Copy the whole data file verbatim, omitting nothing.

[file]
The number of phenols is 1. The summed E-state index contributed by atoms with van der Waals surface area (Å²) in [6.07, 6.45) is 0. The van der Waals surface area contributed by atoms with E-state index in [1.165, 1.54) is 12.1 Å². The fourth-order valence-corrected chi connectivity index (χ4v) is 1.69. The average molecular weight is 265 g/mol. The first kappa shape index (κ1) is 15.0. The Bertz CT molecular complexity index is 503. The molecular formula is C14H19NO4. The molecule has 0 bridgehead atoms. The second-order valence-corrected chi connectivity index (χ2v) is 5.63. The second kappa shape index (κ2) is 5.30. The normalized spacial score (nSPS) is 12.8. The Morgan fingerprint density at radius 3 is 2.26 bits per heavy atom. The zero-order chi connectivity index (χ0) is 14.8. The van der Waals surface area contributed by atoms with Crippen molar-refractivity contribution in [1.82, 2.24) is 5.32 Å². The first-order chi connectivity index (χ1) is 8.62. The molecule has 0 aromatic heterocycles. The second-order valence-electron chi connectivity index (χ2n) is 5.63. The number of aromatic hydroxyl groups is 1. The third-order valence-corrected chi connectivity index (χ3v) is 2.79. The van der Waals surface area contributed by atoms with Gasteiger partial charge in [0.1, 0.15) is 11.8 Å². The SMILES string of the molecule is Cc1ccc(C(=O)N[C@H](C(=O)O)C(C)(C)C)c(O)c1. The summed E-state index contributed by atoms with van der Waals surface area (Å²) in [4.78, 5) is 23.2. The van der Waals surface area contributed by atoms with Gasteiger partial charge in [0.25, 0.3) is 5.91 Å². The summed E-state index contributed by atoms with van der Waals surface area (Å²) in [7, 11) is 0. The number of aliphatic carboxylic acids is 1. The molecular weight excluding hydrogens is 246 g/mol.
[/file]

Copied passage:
The number of phenols is 1. The summed E-state index contributed by atoms with van der Waals surface area (Å²) in [6.07, 6.45) is 0. The van der Waals surface area contributed by atoms with E-state index in [1.165, 1.54) is 12.1 Å². The fourth-order valence-corrected chi connectivity index (χ4v) is 1.69. The average molecular weight is 265 g/mol. The first kappa shape index (κ1) is 15.0. The Bertz CT molecular complexity index is 503. The molecular formula is C14H19NO4. The molecule has 0 bridgehead atoms. The second-order valence-corrected chi connectivity index (χ2v) is 5.63. The second kappa shape index (κ2) is 5.30. The normalized spacial score (nSPS) is 12.8. The Morgan fingerprint density at radius 3 is 2.26 bits per heavy atom. The zero-order chi connectivity index (χ0) is 14.8. The van der Waals surface area contributed by atoms with Crippen molar-refractivity contribution in [1.82, 2.24) is 5.32 Å². The first-order chi connectivity index (χ1) is 8.62. The molecule has 0 aromatic heterocycles. The second-order valence-electron chi connectivity index (χ2n) is 5.63. The number of aromatic hydroxyl groups is 1. The third-order valence-corrected chi connectivity index (χ3v) is 2.79. The van der Waals surface area contributed by atoms with Gasteiger partial charge in [0.1, 0.15) is 11.8 Å². The SMILES string of the molecule is Cc1ccc(C(=O)N[C@H](C(=O)O)C(C)(C)C)c(O)c1. The summed E-state index contributed by atoms with van der Waals surface area (Å²) in [4.78, 5) is 23.2. The van der Waals surface area contributed by atoms with Gasteiger partial charge in [0.25, 0.3) is 5.91 Å². The summed E-state index contributed by atoms with van der Waals surface area (Å²) in [7, 11) is 0. The number of aliphatic carboxylic acids is 1. The molecular weight excluding hydrogens is 246 g/mol.